This week on Twitter, we went a bit viral. From gamers to infosec (data security) professionals to teachers, this tweet got the wires buzzing:
Within 24 hours, it hit nearly 150 retweets and it’s kept pretty steadily rising since then with many people tweeting us asking for additional info or to express their disbelief. Because, let’s be very clear:
COMPUTER LITERACY AMONG YOUNG PEOPLE IS NOT A CRIME.
The NCA really should be ashamed of this kind of scaremongering, particularly when we look into the details, which are a little bit rage-inducing:
Do they get an income from their online activities, do you know why and how?
Many kids want to try their hands at entrepreneurship, particularly in the burgeoning field of YouTube monetisation. This brave new world does require a degree of parental oversight to ensure they are safe, and ready for disappointment if things don’t pan out as planned. Running a YouTube channel is a viable career option, requiring tremendous hard work and dedication, but allows young people to equip themselves with desirable technical, team and personal skills: video-editing, teamwork, deadlines, creative writing, public speaking and more.
Is your child spending all of their time online?
With more and more activities moving online, this is far from a warning flag. Submitting homework, researching school projects, chatting with friends, writing diary entries and looking things up in an encyclopaedia are all activities which now are undertaken primarily online. The days of buying a CD in a shop and listening to it on a jukebox whilst reading a paper magazine are long gone.
Do they have irregular sleeping patterns?
The world is a 24/7 place, and children with international-facing interests may occasionally want to stay up late to catch up with foreign friends, stream live news events occurring in other countries, or get first dibs on an American/European sale. Teachers repeatedly ask us to speak up on their behalf with parents where children are coming to school too tired to learn, especially if they’ve been up all night playing games, but this is not a sign of the blossoming of a baby crook, but more a case of lack of self-discipline, which, we all hope, will come with time and parental guidance.
Have they become more socially isolated?
Social isolation is usually an indicator of bullying or difficulty fitting in with a peer group. Talk to your child – are they feeling left out or resentful of the group they previously counted as their friends? Or, in-keeping with the NCA’s rather startling cyber-ignorance, have they discounted the possibility that the child may be chatting with friends online, via forums, chat-channels or online telephony servies?
Are they resistant when asked what they do online?
Apparently, the NCA has never heard of teenagers…
And this is the adapted list. The original list which we posted on Twitter had seven points, this one has only five. Mysterious, eh? Let’s take a quick look over the two points the NCA perhaps decided were perhaps a tad ill-conceived:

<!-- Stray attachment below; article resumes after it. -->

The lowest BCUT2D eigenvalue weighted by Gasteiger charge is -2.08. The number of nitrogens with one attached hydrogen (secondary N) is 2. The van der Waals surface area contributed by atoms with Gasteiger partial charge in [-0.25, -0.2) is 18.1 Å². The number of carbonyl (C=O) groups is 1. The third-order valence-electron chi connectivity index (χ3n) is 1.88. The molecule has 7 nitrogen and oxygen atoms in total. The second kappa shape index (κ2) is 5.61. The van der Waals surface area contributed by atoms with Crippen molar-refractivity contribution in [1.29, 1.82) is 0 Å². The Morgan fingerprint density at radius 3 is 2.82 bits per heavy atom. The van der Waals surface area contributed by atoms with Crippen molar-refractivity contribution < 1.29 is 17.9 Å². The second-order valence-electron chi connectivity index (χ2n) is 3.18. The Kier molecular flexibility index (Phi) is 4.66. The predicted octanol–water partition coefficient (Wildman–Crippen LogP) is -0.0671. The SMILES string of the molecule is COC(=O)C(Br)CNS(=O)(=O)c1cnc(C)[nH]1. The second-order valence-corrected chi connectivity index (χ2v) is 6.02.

Do they use the full allowance on the home broadband?
If, as a parent, you have more than a passing interest in music, film, visual arts, video-editing, gaming or indeed anything that involves downloading or uploading large files, then you will know what a daft point this is. Children are visual creatures and, at all ages, will be drawn to video or picture content over written text, eating up data. A couple of favourite vloggers and a music video can be all it takes to gobble up your data. If you own a smartphone, you might have a familiarity with this annoying problem (and the charges it brings!)
Are they interested in coding? Do they have independent learning material on coding?
This is the one that particularly got the goat of many of our respondents. The UK has a desperate shortage of skilled programmers, to the point where programming was added to the National Curriculum in order to address the gap, yet even a mere “interest” – let alone sufficient enthusiasm and dedication and study with self-sourced, self-financed “independent learning material” – was considered an indicator of criminality? There is something highly concerning about a government agency that wishes to condemn learning in our eyes.
This NCA campaign is apparently designed to educate parents and carers about the dangers of cybercrime so they can better spot if their children are engaged in illegal online activities. GameHub is designed to help inform and empower parents on topics related to video-games, but we rather wonder whether we should extend our remit to educating the NCA about computers as well. This ill-advised campaign will achieve nothing except confusing and frightening parents by labelling entirely normal or even commendable attitudes and behaviours as suspect.
More often than not cyber-crime is the extreme conclusion of cyber-bullying. Tackling cyber-bullying in schools and youth groups would be a far better approach for framing the topic. DDoS attacks, Spycamming and Trojans are all serious criminal acts; teaching yourself to program in Scratch is not. The campaign is hysterical and ignorant from roots to tip and constitutes exactly the kind of unhelpful misinformation that parents would be better off trying to avoid.